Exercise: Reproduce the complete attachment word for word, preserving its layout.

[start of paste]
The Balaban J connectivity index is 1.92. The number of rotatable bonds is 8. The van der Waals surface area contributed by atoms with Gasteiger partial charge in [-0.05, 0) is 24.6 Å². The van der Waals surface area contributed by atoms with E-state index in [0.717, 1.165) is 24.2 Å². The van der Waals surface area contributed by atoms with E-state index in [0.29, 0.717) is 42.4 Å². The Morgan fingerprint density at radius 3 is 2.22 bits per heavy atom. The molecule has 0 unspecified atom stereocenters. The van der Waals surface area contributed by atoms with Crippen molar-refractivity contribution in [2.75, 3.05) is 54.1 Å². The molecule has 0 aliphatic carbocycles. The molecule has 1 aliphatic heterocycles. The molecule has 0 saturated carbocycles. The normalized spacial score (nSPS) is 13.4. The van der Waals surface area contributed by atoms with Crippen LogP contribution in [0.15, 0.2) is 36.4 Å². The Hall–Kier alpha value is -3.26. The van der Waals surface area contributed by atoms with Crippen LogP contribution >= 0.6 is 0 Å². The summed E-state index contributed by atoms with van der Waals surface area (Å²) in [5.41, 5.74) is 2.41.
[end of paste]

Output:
The Balaban J connectivity index is 1.92. The number of rotatable bonds is 8. The van der Waals surface area contributed by atoms with Gasteiger partial charge in [-0.05, 0) is 24.6 Å². The van der Waals surface area contributed by atoms with E-state index in [0.717, 1.165) is 24.2 Å². The van der Waals surface area contributed by atoms with E-state index in [0.29, 0.717) is 42.4 Å². The Morgan fingerprint density at radius 3 is 2.22 bits per heavy atom. The molecule has 0 unspecified atom stereocenters. The van der Waals surface area contributed by atoms with Crippen molar-refractivity contribution in [2.75, 3.05) is 54.1 Å². The molecule has 0 aliphatic carbocycles. The molecule has 1 aliphatic heterocycles. The molecule has 0 saturated carbocycles. The normalized spacial score (nSPS) is 13.4. The van der Waals surface area contributed by atoms with Crippen LogP contribution in [0.15, 0.2) is 36.4 Å². The Hall–Kier alpha value is -3.26. The van der Waals surface area contributed by atoms with Crippen LogP contribution >= 0.6 is 0 Å². The summed E-state index contributed by atoms with van der Waals surface area (Å²) in [5.41, 5.74) is 2.41.